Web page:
|3DMark (2013) Cloud Gate Standard Score||4461 points|
The results of the 3DMark tests are not always an indicator for the actual gaming performance, as we've seen when we reviewed the Lenovo B5400. Depending on the game, the GT 720M can offer up to 50 % more performance than the integrated Intel GPU.
Since the Fujitsu A544 doesn't have a dedicated GPU, only games with low power requirements are playable at all. Examples are classic games like Fifa 14, Starcraft 2, Diablo 3, Anno 2070, and others. With the details set to low, these familiar-sounding older titles can be a fun way to pass some time.
|Anno 2070 (2011)||55||25.46||15.42||fps|
With the "Balanced" profile active and under low load, the A544 remains mostly silent, although the fan activates once in a while for a few seconds with an audible whooshing sound. The HDD activity is also audible.
Under heavy load, the notebook is far from quiet. Subjected to medium-heavy loads (3DMark 2006), the notebook reaches 38.1 dB(A). The stress test, which simulates maximum load, pegged our meter at 47.5 dB(A). That noise level can be attributed to the fact that the Turbo Boost is always active: during the stress test and maximum utilization of processor and graphics, we saw frequencies of 2.6-2.7 GHz for the CPU and the maximum of 1150 MHz for the GPU. The temperature of the chip stabilized at around 80 degrees C.
28.6 / 28.6 / 31 dB(A)
||38.1 / 47.5 dB(A)|
min: , med: , max: Voltcraft sl-320 (15 cm distance)
Although the chassis of the Lifebook A544 remains pleasantly cool during idle and undemanding office tasks, we noticed a hotspot near the fan exhaust at the bottom when we subjected the notebook to higher, prolonged loads. This is not an issue as long as the notebook is used on the desk when tackling power-intensive workloads.
The integrated stereo speakers unfortunately don't sound that great, which is pretty common in this price class, however. Although they maximum volume is certainly loud enough, the sound remains tinny and flat. Business customers probably won't mind and use headphones to improve the sound experience.
With power requirements from 5.4 to 8.2 watts during idle, the Lifebook A544 requires slightly less power than the Lenovo B5400. The ProBook 455 is more power-hungry than our review model, even though it offers less performance. Under load, we recorded between 42.2 (mixed load) and 54.4 watts (absolute maximum during the stress test). The Lenovo B5400 needs significantly more because of the dedicated GT 720M graphics card, which becomes active when the load increases. HP's ProBook 455 is based on AMD architecture and much more frugal, but also offers less performance.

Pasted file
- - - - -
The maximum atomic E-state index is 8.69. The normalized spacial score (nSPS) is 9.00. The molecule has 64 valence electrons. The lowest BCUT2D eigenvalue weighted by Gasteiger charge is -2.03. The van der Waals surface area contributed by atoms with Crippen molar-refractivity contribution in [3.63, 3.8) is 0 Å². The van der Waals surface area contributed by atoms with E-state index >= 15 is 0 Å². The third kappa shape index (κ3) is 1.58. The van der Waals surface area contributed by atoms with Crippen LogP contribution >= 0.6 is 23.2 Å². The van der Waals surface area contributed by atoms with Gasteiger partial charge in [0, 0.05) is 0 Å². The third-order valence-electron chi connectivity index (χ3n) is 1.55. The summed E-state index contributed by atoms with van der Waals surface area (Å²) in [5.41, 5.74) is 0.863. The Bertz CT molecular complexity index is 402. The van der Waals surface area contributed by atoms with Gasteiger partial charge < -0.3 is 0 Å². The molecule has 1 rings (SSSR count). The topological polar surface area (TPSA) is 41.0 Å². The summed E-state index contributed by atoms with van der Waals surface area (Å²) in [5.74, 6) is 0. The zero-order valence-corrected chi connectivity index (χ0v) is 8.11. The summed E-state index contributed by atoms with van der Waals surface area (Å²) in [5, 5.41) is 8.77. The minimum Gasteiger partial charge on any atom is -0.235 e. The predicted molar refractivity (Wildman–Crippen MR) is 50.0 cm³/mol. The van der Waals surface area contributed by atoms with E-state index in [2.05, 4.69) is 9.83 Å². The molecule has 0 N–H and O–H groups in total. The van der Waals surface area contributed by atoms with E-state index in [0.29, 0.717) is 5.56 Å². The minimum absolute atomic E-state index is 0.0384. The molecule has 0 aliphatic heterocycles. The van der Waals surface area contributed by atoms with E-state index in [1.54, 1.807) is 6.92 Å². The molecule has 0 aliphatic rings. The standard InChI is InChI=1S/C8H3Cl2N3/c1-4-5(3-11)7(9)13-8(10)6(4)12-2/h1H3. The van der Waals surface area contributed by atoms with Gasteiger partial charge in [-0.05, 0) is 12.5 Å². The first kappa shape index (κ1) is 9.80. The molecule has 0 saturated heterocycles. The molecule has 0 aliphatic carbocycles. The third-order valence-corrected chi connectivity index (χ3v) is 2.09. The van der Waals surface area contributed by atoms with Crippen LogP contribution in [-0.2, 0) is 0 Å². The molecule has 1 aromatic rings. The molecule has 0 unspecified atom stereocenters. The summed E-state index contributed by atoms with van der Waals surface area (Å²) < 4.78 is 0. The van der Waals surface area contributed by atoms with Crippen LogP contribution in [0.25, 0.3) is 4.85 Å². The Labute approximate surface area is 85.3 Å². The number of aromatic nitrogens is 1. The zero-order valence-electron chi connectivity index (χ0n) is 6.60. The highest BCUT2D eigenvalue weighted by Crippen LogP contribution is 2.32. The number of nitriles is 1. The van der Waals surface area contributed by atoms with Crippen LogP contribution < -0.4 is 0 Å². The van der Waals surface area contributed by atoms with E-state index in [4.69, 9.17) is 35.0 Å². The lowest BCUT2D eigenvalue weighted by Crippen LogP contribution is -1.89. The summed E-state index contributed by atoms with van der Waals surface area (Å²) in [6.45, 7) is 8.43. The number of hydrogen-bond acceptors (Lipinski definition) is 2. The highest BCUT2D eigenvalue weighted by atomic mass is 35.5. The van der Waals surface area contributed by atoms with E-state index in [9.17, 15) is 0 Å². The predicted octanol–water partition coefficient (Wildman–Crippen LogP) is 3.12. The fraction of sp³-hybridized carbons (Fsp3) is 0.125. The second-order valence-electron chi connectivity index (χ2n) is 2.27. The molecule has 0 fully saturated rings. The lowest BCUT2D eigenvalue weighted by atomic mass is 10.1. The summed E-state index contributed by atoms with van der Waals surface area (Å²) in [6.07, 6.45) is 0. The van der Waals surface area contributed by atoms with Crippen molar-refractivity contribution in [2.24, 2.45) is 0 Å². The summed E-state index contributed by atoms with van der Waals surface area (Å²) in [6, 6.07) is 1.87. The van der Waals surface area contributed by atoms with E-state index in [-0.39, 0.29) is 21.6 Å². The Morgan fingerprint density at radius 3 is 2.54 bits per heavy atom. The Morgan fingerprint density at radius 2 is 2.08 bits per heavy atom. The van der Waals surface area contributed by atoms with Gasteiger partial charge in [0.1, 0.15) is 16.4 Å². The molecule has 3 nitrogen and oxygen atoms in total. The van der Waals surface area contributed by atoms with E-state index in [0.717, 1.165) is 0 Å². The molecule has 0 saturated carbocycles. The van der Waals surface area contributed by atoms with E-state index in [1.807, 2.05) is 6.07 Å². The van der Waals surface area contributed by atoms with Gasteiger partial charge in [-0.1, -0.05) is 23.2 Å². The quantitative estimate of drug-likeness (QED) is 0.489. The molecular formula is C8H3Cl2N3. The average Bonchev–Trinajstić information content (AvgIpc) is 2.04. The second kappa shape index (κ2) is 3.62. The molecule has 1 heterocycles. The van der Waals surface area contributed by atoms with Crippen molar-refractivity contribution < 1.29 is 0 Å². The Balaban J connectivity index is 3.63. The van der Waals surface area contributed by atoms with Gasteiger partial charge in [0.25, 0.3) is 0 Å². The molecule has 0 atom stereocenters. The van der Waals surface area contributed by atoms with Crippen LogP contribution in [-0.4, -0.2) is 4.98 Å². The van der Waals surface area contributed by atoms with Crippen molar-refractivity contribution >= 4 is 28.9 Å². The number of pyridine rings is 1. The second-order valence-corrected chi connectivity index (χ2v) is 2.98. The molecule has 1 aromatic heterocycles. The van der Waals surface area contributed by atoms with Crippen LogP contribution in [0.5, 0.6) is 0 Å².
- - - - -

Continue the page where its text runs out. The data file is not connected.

|Off / Standby||0.1 / 0.2 Watt|
|Idle|| 5.4 / 8 / 8.2 Watt|
43.3 / 54.4 Watt|
Key: min: , med: , max: Voltcraft VC 960
The Lifebook ships with a 49 Wh battery - similar in capacity to batteries used in competing notebooks. The Lenovo B5400 lasted about three hours during the WLAN test, while the ProBook 455 did much better here with almost 4.5 hours. The Fujitsu Lifebook A544 outclassed both competitors and kept running for almost 7 hours during the same test (with the screen brightness set to 150 cd/m², a script loads a new webpage every 40 seconds). Depending on the energy saving measures taken, the notebook could foreseeably last the entire workday.
|WiFi Surfing||6h 50min|
Just how much "business" can the prospective buyer expect to purchase for less than 600 Euro (~$800)? Compromises are necessary as far as the chassis and the display are concerned: while the former is torsionally not very rigid, the latter can already be a limiting factor even when the user is sitting at a desk because of the restricted viewing angles. The port locations are less than ideal and a docking port isn't even offered.
The keyboard offers a decent typing experience, but the touchpad didn't want to cooperate with us at times. A positive surprise is the processor performance: Fujitsu uses the powerful i5-4200 for this particular Lifebook, so even CPU intensive applications pose no problem. The hard drive is a bottleneck and hampers the perceived performance.
The fan control could be a bit more granular, although the roomy chassis definitely does not suffer from excessive temperatures. Nonetheless, we see lots of room for improvement as far as the precise adjustment of the the fan speed is concerned.
The expected battery life of more than 6 hours is also noteworthy. The Lifebook A544 could be a very decent notebook for the road if only the quality of the display was up to par.